Energy efficiency can grow Minnesota’s economy and create quality jobs

New report shows Minnesota’s energy efficiency industry could support 26,000 jobs annually
Media Contact:

Tiffany WongTiffany.Wong@americanjobsproject.us  |  866.517.5045 ext. 703

Date Published: June 21, 2017

MINNEAPOLIS, Minn. – Building on Minnesota’s strengths in energy efficiency can maximize job growth and give the state a competitive economic edge. That’s according to The Minnesota Jobs Project: A Guide to Creating Jobs in Energy Efficiency, a new report created by the American Jobs Project in partnership with the University of Minnesota. The report is funded by The JPB Foundation, Incite Labs, the Berkeley Energy and Climate Institute, the Fung Institute, and the Center for Information Technology Research in the Interest of Society. This is the latest publication from the American Jobs Project after its release of ten state reports last year.

“Our research shows that smart policies and a focus on industrial clusters can allow states to become hubs of innovation and job creation in advanced industries that dovetail with a state’s own strengths,” said Robin Sternberg, co-author of the Minnesota Jobs Project. “For Minnesota, this approach could employ an annual average of 26,000 people in the energy efficiency industry over the next 14 years.”

Millions of Americans lost good-paying jobs during the recession, and unfortunately, many of the jobs created during the recovery have been in relatively low-skill, low-income occupations. In contrast, the Minnesota Jobs Project proposes innovative strategies to create thousands of skilled jobs that pay well for Minnesotans today and into the future, informed by principles of competition, local control, and less red tape.

The report recommends state-specific policies and non-legislative solutions to support job creation by capitalizing on growing market opportunities and aligning manufacturing with critical economic system components, including access to capital, innovation ecosystems, and workforce development.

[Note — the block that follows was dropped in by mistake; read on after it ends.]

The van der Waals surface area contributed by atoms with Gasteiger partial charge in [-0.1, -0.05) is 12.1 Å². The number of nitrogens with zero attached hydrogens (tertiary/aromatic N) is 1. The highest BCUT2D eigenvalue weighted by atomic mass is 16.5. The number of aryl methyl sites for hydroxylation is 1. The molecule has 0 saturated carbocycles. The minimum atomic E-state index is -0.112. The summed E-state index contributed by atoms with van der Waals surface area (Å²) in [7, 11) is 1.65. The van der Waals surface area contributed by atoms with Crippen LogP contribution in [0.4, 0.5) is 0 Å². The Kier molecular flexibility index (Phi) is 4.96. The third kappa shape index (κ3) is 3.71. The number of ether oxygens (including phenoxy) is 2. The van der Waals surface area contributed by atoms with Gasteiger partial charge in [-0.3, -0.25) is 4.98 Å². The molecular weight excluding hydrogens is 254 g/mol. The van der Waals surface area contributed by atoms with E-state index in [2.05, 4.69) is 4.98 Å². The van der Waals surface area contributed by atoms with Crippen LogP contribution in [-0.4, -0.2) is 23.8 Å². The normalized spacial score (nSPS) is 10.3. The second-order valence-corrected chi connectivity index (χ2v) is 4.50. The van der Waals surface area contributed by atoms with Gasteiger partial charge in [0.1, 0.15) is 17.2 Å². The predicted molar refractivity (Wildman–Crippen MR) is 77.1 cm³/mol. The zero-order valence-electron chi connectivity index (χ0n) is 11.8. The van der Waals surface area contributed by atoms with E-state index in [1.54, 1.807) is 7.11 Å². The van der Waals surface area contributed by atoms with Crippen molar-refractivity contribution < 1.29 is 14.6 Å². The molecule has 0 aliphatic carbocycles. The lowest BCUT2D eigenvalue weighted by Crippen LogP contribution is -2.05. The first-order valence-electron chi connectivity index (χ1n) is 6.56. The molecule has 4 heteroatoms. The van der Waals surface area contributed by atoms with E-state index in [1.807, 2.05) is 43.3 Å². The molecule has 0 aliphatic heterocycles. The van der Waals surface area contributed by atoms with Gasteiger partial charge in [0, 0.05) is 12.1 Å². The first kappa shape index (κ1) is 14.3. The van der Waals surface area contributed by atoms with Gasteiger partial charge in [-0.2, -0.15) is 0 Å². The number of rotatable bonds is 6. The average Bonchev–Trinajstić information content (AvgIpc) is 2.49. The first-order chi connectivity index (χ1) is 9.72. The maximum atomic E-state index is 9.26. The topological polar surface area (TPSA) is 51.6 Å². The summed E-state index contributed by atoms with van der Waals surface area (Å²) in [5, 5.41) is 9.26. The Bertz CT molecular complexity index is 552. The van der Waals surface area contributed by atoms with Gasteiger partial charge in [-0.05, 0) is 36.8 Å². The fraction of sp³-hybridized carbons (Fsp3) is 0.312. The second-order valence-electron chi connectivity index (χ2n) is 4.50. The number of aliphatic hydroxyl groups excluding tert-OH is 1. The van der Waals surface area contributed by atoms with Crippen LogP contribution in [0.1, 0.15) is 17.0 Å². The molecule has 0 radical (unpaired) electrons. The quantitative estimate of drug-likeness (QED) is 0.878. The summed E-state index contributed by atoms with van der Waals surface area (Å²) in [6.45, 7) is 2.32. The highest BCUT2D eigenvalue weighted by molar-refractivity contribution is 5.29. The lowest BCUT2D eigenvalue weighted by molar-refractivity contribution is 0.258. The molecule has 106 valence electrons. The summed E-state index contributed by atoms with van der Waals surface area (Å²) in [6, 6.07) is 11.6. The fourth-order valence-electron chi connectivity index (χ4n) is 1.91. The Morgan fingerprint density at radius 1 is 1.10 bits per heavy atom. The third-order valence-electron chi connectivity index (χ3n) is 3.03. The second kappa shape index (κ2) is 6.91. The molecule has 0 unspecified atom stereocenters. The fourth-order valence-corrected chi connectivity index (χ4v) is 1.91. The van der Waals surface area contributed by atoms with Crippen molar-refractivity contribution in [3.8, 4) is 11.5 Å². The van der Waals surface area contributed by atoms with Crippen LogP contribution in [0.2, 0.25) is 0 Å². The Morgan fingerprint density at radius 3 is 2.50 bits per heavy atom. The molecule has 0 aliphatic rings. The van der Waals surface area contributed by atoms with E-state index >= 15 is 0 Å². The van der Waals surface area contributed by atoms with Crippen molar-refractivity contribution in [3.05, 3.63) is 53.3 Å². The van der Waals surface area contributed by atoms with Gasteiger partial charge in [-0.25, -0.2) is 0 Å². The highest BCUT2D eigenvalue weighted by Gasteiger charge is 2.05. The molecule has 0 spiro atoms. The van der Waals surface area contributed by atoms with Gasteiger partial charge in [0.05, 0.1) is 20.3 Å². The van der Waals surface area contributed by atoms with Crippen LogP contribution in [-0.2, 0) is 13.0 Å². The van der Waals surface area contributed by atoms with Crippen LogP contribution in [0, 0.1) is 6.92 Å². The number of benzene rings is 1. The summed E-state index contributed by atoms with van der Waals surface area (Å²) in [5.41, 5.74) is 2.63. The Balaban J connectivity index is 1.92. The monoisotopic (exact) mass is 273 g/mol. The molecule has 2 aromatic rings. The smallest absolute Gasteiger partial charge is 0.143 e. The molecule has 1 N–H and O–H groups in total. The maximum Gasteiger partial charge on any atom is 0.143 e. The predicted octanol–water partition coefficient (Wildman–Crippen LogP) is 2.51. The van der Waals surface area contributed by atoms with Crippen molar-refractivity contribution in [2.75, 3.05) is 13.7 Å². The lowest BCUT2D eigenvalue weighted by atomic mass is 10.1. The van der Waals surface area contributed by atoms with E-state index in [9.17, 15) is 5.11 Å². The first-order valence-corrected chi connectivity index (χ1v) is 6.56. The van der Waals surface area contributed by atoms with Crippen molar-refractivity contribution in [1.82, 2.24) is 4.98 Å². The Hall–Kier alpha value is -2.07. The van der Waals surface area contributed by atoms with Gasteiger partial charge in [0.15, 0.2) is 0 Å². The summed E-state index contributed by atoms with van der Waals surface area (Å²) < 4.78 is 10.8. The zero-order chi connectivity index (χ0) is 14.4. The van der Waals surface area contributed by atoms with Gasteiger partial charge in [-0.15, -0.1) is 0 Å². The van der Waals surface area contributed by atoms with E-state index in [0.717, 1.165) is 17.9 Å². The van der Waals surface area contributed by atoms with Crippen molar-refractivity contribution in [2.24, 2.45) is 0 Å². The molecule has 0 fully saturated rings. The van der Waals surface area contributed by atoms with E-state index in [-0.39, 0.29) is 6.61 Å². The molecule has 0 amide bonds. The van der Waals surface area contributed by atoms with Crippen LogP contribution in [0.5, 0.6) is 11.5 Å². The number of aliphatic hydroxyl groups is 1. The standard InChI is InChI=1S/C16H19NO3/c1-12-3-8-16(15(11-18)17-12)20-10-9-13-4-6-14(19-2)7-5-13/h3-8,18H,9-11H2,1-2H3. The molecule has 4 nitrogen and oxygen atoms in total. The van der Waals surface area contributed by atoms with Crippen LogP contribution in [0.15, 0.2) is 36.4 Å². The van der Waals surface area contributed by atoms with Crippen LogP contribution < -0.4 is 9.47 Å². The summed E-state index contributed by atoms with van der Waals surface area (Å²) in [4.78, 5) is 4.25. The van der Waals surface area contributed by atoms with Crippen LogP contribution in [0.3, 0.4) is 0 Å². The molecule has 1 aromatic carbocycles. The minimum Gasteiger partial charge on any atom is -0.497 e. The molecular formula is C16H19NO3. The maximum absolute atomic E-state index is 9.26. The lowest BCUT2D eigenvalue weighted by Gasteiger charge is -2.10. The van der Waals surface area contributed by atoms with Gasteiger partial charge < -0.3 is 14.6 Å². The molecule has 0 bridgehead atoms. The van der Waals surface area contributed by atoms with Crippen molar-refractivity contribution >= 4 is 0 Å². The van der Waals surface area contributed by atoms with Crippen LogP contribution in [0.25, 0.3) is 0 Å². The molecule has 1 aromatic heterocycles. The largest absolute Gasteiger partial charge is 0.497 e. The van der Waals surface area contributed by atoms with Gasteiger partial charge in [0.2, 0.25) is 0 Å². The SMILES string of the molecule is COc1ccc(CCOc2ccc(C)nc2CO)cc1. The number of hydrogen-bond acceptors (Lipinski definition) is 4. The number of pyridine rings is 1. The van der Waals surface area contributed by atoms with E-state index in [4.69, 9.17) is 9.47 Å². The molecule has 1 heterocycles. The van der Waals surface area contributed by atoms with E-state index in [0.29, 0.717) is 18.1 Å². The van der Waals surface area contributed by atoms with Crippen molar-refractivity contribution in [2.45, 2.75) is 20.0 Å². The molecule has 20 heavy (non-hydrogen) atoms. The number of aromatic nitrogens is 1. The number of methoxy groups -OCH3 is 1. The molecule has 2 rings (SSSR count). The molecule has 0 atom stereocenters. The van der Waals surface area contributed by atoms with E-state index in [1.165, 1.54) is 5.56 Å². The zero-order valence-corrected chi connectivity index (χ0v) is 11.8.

The Minnesota Jobs Project finds that:

  • Minnesota is home to 450 companies that provide energy efficiency products and services, ranging from growing startups to large, established businesses. The robust supply chain can help foster a stronger manufacturing sector to supply growing national and regional demand.
  • The energy efficiency industry is an ideal mechanism for job growth in Minnesota due to the state’s company base, leading research universities with expertise in energy efficiency technology, strong innovative workforce, and attractive business climate. An increased focus on energy efficiency also aligns with the state’s clean energy leadership and capitalizes on extensive energy savings opportunities across Minnesota’s building stock.
  • By building strong economic foundations that support industry growth, Minnesota’s energy efficiency industry has the opportunity to employ an annual average of 26,000 Minnesotans for the next 14 years. This projection includes both new and sustained jobs.

University of Minnesota’s Ellen Anderson was an advisor to the Minnesota Jobs Project. Anderson stated, “The American Jobs Project offers a critical cluster-based approach to Minnesota’s energy efficiency industry that builds upon existing momentum in the state. The report provides clear and concrete strategies that state leaders can advance across government, industry, and academia. Continued leadership and collaboration can generate substantial energy savings while maximizing economic impacts, meaning more jobs for Minnesotans and increased revenue in the state.”

The American Jobs Project website features reports on Minnesota and many other states, as well as a Policy Bank detailing best practices and innovative ideas for job growth in the advanced energy industry. To learn more or to download a copy of the Minnesota report, visit http://americanjobsproject.us/ajp-state/minnesota/.